BREAKDOWN OF EMPLOYMENT COSTS FOR TRANSPORTATION INDUSTRIES

BREAKDOWN OF EMPLOYMENT COSTS FOR TRANSPORTATION INDUSTRIES

Employment Cost: Transportation Industry (quarterly data, not seasonally adjusted)

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Employment Cost: Transportation Industry (quarterly data, not seasonally adjusted). If you are a user with a disability and cannot view this image, please call 800-853-1351 or email answers@bts.gov for further assistance.

Labor cost is a significant portion of the production cost of every industry. This is particularly true for the transportation industries, which are much more labor intensive than industry as a whole. Changes in labor cost directly affect the price of transportation services, the profit margin, and competitiveness of the transportation industries.

As total compensation cost increases, the balance between wages and salaries and benefits also changes over time. These changes reflect changes in economic environment and labor management practices of employers. Reflecting the general trend, the share of benefit costs in total compensation cost increased in transportation industries over last decade.

Transportation Industry (Index) Q4 00 Q4 01
Total compensation (private) 130.94 137.49
Total compensation (private) percent change from same quarter previous year   3.15   5.00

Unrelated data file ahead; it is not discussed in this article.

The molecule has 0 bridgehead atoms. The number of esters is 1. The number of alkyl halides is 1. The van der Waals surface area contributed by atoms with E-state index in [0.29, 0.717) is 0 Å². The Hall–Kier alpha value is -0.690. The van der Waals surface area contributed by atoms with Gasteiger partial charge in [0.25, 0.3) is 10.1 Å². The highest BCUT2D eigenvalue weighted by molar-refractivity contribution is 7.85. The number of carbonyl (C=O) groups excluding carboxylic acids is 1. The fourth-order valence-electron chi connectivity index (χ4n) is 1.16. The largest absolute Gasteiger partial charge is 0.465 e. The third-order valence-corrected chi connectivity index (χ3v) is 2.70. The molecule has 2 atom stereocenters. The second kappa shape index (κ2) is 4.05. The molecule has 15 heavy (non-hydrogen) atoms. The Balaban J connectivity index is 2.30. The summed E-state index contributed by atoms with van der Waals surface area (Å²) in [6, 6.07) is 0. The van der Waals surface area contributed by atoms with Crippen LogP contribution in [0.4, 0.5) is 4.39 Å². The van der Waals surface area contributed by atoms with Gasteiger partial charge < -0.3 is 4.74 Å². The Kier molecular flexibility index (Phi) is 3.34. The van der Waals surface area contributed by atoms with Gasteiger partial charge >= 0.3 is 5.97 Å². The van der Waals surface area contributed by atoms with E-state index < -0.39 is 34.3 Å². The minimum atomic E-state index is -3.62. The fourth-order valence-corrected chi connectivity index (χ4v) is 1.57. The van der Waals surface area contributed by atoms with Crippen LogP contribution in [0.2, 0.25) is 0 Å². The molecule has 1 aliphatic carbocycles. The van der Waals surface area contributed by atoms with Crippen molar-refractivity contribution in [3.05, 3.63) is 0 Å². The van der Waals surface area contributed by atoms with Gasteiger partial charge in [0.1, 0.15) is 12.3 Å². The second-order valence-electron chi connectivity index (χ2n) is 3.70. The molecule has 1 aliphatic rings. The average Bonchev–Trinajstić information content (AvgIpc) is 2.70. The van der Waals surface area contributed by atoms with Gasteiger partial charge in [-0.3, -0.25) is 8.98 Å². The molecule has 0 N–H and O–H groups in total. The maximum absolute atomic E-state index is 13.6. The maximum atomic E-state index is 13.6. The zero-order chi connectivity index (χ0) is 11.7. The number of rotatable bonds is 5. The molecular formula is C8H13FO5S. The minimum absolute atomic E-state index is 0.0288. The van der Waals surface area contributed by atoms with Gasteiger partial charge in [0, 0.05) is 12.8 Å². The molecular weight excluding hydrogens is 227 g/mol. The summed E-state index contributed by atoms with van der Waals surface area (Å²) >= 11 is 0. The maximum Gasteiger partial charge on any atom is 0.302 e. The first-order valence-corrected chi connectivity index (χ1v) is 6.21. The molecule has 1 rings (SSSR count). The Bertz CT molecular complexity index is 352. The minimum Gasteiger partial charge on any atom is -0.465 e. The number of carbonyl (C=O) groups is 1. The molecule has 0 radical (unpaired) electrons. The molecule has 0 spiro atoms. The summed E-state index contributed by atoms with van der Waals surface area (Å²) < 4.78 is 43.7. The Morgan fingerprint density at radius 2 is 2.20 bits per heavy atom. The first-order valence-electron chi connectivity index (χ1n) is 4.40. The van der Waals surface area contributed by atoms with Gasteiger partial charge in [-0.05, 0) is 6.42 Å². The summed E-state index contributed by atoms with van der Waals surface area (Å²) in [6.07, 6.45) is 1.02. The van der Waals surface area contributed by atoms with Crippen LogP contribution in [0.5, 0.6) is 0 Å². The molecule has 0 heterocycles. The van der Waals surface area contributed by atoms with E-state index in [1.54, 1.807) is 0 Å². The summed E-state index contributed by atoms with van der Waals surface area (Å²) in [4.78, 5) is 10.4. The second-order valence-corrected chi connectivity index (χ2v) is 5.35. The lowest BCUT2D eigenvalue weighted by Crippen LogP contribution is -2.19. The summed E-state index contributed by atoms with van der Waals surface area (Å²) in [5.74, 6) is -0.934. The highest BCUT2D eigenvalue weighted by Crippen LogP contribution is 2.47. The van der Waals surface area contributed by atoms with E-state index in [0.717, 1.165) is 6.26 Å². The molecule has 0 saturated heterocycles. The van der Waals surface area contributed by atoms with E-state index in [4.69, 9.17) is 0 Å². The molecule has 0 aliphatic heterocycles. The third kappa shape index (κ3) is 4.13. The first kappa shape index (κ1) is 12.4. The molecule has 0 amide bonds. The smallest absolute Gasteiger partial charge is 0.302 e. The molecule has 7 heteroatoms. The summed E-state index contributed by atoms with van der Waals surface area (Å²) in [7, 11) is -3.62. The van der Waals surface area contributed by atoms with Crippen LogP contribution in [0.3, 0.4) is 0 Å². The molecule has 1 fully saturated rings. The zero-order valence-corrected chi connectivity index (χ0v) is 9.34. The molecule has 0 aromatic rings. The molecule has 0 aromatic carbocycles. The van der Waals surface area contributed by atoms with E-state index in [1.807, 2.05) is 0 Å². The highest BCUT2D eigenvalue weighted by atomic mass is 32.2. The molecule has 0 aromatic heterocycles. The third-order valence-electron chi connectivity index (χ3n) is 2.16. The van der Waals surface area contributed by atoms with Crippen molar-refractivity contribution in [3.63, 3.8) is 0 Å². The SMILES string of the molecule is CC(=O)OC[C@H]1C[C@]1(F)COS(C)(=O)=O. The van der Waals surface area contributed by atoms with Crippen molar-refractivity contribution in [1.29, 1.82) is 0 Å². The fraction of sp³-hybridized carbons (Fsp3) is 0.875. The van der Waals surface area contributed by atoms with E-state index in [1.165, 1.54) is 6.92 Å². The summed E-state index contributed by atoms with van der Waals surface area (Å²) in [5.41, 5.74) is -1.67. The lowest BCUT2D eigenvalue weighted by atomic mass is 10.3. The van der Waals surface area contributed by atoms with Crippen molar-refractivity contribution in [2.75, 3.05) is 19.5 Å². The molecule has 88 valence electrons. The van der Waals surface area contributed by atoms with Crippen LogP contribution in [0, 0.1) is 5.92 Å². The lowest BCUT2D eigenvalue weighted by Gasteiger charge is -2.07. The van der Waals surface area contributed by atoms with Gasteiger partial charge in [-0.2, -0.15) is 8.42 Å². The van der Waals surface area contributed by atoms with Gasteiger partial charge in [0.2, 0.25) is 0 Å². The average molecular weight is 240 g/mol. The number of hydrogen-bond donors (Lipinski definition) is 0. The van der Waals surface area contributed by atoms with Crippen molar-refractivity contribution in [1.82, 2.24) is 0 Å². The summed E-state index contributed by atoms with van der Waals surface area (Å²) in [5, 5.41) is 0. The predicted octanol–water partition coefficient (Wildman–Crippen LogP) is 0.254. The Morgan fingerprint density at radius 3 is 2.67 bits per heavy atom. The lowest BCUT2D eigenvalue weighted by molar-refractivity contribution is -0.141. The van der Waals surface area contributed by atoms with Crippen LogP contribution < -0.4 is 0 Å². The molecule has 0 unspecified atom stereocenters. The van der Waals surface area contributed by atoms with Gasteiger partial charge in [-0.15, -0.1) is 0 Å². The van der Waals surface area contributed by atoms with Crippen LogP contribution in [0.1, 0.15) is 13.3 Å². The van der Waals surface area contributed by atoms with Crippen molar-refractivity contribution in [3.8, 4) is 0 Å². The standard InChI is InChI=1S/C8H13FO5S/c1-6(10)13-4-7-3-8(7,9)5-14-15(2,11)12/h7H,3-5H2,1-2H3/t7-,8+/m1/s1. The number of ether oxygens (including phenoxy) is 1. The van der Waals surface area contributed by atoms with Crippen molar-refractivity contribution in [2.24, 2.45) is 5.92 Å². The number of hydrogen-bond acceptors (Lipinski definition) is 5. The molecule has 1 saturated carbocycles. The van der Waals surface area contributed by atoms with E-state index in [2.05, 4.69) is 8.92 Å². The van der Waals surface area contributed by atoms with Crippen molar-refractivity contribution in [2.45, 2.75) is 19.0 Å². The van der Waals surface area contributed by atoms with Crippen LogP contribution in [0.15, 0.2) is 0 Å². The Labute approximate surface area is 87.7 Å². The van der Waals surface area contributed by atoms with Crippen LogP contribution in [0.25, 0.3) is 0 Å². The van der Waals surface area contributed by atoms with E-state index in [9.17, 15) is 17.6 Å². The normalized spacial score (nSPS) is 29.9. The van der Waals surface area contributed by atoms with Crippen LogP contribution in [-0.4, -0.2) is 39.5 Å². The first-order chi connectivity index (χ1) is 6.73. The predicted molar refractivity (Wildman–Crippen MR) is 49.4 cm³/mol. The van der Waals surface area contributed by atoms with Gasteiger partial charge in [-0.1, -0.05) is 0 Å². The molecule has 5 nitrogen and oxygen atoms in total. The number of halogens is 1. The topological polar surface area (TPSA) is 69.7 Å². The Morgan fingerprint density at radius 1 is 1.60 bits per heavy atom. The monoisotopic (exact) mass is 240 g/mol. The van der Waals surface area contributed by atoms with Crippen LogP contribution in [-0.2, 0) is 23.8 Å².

Wages and salaries (private) 127.98 134.53
Wages and salaries (private) percent change from same quarter previous year   2.74   5.12

NOTES: The current value is compared to the value from the same period in the previous year to account for seasonality.

Employment costs of transportation industry is the weighted average of the employment costs of all occupations working in transportation industries, including nontransportation industries. Employment costs of transportation occupations is the weighted average of the employment costs of all transportation occupations, including those working in non-transportation industries, such as truck drivers working for retail stores.

The base period of the original index is Q2 1989. The first quarter of 1992 is set to be the new reference point (=100) by dividing the values of the original index by the value of Q1 1992 in the original index. It is important to point out that this process changes only the reference point, and not the base period of the index because the weight structure of the index did not change.

SOURCE: U.S. Department of Labor, Bureau of Labor Statistics, Employment Cost Trends, available at http://www.bls.gov/ncs/ect/.